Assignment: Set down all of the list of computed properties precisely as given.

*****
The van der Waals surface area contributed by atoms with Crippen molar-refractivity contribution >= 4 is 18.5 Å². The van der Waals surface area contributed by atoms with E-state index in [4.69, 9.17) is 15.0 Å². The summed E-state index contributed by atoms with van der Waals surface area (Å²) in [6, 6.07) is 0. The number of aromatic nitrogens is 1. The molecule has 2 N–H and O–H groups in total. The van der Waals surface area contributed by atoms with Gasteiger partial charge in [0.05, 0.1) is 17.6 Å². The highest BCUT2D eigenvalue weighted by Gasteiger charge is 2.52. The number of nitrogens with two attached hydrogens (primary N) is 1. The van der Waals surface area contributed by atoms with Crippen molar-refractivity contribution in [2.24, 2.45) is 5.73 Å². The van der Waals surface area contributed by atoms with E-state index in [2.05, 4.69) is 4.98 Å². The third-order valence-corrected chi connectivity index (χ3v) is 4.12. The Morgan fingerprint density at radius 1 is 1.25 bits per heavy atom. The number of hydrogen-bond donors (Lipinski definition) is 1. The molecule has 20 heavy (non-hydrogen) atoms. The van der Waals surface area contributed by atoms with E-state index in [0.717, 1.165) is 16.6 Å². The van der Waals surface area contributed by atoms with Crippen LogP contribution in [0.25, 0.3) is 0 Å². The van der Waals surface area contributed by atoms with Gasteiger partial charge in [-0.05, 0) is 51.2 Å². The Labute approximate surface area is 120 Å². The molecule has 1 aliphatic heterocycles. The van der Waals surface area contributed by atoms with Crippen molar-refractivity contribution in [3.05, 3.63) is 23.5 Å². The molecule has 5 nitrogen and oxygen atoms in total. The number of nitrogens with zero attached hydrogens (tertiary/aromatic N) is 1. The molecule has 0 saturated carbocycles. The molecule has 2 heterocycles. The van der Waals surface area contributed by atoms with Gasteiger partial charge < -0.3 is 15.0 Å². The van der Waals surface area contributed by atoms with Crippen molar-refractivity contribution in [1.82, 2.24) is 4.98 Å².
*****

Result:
The van der Waals surface area contributed by atoms with Crippen molar-refractivity contribution >= 4 is 18.5 Å². The van der Waals surface area contributed by atoms with E-state index in [4.69, 9.17) is 15.0 Å². The summed E-state index contributed by atoms with van der Waals surface area (Å²) in [6, 6.07) is 0. The number of aromatic nitrogens is 1. The molecule has 2 N–H and O–H groups in total. The van der Waals surface area contributed by atoms with Gasteiger partial charge in [0.05, 0.1) is 17.6 Å². The highest BCUT2D eigenvalue weighted by Gasteiger charge is 2.52. The number of nitrogens with two attached hydrogens (primary N) is 1. The van der Waals surface area contributed by atoms with Crippen molar-refractivity contribution in [2.24, 2.45) is 5.73 Å². The van der Waals surface area contributed by atoms with E-state index in [2.05, 4.69) is 4.98 Å². The third-order valence-corrected chi connectivity index (χ3v) is 4.12. The Morgan fingerprint density at radius 1 is 1.25 bits per heavy atom. The number of hydrogen-bond donors (Lipinski definition) is 1. The molecule has 20 heavy (non-hydrogen) atoms. The van der Waals surface area contributed by atoms with E-state index in [0.717, 1.165) is 16.6 Å². The van der Waals surface area contributed by atoms with Crippen LogP contribution in [0.25, 0.3) is 0 Å². The van der Waals surface area contributed by atoms with Gasteiger partial charge in [-0.05, 0) is 51.2 Å². The Labute approximate surface area is 120 Å². The molecule has 1 aliphatic heterocycles. The van der Waals surface area contributed by atoms with Crippen molar-refractivity contribution in [3.05, 3.63) is 23.5 Å². The molecule has 5 nitrogen and oxygen atoms in total. The number of nitrogens with zero attached hydrogens (tertiary/aromatic N) is 1. The molecule has 0 saturated carbocycles. The molecule has 2 heterocycles. The van der Waals surface area contributed by atoms with Gasteiger partial charge < -0.3 is 15.0 Å². The van der Waals surface area contributed by atoms with Crippen molar-refractivity contribution in [1.82, 2.24) is 4.98 Å².